In last week’s piece on the case of Brown v. Plata and the overcrowding of California’s prisons, the previous writer asserted that the people of California will be exposed to more threats that before “… because five individuals […] decided that the medical care provided to criminals was inadequate.” As if some rogue band of terrorists was breaking open the prisons of The Golden State just because a couple inmates had the sniffles. This is not only rhetorically misleading, it is factually wrong. The Supreme Court has ordered California to reduce its prison population to a mere 137.5% of maximum capacity, citing that the dangers to personal health due to overcrowding violated their 8th Amendment rights.
Before we get too far into this debate, let’s lay out a few assumptions. First, that all prisoners in the California prison are guilty of their crimes. Second, that the punishments for those crimes are just and that they should serve them. Third, that these prisoners are a danger to society. All of these assumptions are, if not wrong, at the very least highly controversial. But let’s accept them for now.
Even under these assumptions, we cannot keep these prisoners contained in overcrowded facilities. Our society, our government, our nation are all bound by the rule of law. Contracts agreed upon between individuals and parties, between the people and the government, are sacrosanct and must be followed. One specific contract, the Constitution, stands above all others, and its 8th Amendment specifically bans “cruel and unusual punishment.” The previous writer appears to be under the impression that denial of medical care does not fall under this distinction. Or that the denial of medical care was so limited that the reaction by the Supreme Court was not in due proportion or that it exceeded their rights to do so as a court (Precedent disagrees, see Hutto v. Finney, 437 U. S. 678, 687, n. 9).
At this point, it would be appropriate and fitting for me to argue how we have a duty to uphold the rights of all American citizens, especially those in prison who are the ones most stripped of society’s usual protections. I could easily fill this space with anecdotes and studies of the lack of mental health facilities and hospital care in prison, of the prisoners who have died because of inadequate care, of the prisoners who are still waiting for hospital beds they may never get to, of the unsanitary conditions of overcrowded prisons , of the riots caused by overcrowding, of the prison rapes that happen at inexcusably high levels because we have too few guards for too many inmates, or even of how prisons with too few guards and too little resources for rehabilitation only harden prisoners and make recidivism even more likely.
Alternatively, I could argue on the logical fallacies of the previous writer’s opinion. For instance, his comparison of an overcrowded prison to a trailer home I found particularly distasteful. Yes, people do live in such cramped quarters outside of prison, but they’re not locked in there all day and they do choose who they get to live with.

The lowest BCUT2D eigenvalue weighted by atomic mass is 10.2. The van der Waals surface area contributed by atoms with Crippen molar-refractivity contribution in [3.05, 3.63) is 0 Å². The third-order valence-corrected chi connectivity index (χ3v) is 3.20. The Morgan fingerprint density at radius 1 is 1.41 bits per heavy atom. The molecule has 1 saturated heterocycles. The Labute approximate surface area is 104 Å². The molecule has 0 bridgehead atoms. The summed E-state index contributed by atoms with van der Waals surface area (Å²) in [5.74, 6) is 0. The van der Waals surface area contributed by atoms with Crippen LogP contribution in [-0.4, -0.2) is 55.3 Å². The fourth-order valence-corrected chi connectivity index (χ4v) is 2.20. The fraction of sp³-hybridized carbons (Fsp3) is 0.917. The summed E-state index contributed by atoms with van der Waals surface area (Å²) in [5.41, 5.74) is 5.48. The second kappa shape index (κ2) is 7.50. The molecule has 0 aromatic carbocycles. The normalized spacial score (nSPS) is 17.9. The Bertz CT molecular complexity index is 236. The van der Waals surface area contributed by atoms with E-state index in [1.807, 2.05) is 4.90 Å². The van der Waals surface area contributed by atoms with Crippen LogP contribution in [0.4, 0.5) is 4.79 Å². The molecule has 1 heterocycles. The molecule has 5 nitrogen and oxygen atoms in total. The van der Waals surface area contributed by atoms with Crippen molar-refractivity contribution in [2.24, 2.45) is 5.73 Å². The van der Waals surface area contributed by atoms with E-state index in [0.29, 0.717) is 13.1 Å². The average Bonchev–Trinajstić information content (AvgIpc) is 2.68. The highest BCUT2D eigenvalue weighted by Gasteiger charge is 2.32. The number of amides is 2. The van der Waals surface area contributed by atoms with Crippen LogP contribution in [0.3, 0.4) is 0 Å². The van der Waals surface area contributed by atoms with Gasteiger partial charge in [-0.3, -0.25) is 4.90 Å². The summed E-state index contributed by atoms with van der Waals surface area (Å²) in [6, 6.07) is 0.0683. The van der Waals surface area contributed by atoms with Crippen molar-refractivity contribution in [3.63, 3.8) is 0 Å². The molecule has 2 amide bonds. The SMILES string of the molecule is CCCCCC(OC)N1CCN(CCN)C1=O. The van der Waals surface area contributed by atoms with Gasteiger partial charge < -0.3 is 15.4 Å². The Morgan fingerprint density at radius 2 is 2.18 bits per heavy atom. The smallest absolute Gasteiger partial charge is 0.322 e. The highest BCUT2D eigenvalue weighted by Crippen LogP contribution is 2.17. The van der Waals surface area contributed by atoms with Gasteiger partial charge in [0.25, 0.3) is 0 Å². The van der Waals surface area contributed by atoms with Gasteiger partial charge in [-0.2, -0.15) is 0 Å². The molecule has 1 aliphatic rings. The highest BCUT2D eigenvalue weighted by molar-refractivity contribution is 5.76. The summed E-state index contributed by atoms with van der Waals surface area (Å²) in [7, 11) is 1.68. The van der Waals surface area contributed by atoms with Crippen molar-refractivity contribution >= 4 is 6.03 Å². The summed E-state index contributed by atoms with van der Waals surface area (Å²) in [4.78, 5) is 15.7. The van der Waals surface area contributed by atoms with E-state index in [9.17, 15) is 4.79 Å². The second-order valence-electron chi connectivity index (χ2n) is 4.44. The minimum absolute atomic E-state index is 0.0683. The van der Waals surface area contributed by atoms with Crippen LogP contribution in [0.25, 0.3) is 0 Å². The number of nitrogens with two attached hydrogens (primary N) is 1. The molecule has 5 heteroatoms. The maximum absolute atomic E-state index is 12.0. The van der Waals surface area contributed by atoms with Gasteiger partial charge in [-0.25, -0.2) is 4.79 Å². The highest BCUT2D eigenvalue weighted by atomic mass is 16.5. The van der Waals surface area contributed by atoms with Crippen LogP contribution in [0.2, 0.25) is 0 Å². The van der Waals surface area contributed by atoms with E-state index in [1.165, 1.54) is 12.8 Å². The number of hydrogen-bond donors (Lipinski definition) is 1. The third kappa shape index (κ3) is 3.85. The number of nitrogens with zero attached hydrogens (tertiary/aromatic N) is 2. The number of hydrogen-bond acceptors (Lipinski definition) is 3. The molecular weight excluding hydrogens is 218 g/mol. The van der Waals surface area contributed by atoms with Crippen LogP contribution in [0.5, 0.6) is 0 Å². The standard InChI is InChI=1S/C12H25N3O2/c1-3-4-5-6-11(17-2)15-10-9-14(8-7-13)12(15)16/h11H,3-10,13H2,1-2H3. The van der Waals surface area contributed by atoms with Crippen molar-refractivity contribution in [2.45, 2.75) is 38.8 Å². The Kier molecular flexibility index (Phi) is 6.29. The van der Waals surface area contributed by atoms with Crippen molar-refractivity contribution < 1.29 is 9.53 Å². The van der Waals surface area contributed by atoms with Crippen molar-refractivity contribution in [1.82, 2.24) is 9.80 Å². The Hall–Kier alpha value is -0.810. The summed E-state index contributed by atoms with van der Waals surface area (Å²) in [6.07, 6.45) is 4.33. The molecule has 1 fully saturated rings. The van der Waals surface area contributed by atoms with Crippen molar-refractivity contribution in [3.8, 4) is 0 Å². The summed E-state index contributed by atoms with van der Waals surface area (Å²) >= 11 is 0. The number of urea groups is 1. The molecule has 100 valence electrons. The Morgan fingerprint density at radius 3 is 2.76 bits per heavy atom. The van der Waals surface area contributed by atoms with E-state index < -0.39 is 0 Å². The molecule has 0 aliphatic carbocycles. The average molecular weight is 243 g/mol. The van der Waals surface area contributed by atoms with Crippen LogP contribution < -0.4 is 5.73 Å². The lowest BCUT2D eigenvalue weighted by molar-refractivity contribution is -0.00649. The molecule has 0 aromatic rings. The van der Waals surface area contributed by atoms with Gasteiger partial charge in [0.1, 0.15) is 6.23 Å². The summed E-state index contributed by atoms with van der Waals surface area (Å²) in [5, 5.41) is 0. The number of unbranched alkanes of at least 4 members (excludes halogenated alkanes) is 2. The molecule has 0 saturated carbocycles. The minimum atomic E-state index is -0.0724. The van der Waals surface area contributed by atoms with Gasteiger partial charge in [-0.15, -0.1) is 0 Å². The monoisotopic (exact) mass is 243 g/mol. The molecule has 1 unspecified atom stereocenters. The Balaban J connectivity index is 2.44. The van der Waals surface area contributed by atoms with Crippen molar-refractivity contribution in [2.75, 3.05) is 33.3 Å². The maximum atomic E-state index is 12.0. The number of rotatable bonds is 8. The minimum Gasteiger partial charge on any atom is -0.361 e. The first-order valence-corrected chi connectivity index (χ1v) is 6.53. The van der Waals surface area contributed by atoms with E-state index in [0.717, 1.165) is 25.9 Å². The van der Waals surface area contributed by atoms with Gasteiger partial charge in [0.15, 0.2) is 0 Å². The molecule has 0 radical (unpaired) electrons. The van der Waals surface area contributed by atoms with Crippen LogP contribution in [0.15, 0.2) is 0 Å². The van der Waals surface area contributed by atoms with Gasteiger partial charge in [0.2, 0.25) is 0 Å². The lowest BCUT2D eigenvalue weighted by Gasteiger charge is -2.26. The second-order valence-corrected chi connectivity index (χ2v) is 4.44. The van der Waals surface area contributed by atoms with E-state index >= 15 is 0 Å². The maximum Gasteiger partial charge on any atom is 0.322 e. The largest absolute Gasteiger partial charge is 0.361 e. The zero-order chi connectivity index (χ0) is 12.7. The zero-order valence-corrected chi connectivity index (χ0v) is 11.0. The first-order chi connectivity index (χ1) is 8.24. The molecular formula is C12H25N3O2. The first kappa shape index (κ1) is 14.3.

I could even argue about the larger issues of prison reform. Like how our incarceration rate, which only 40 years ago stood at the same percentage of countries of similar living standards, yet these days is 6-8 times as high as countries most similar to us (our rate is 800 per 100,000. Australia’s is 133, Canada’s 110, England’s 154, New Zealand’s 203, Europe’s average is 105). Or, how the War on Drugs incarcerates a significantly higher number of blacks than whites and forces non-violent offenders to serve hard time side by side with murderers.
I could argue all of these, yet I am nearly out of space, and I’ve barely introduced any of them. So let me present you, dear reader, with the three options available to California. 1) It acknowledges that its prisons are massively overcrowded and spends vast amounts of money that it does not have building new prisons and staffing them. I’m sure the previous writer would pen many thrilling opinions strongly supporting the new taxes necessary to pay for it. 2) The prisons slash their populations, releasing non-violent offenders back into society. 3) The state of California, and by extension, the people of the United States, decides that no, not all men are equal under the law, and if you’re in prison, tough luck, your right to humane punishment has been revoked.
I am no fan of solution number one. I feel it would be a waste. But at the same time, I cannot abide, and so it seems neither can a majority of the Supreme Court, solution three and the arbitrary curtailing of Constitutional rights. Therefore, it is the opinion of this writer, and of the Supreme Court, that the prison population of California must be decreased.
Billings is a member of the class of 2013, a friend of Adam Ondo, and strongly encourages everyone to read the 91 page Supreme Court opinion on Brown v. Plata.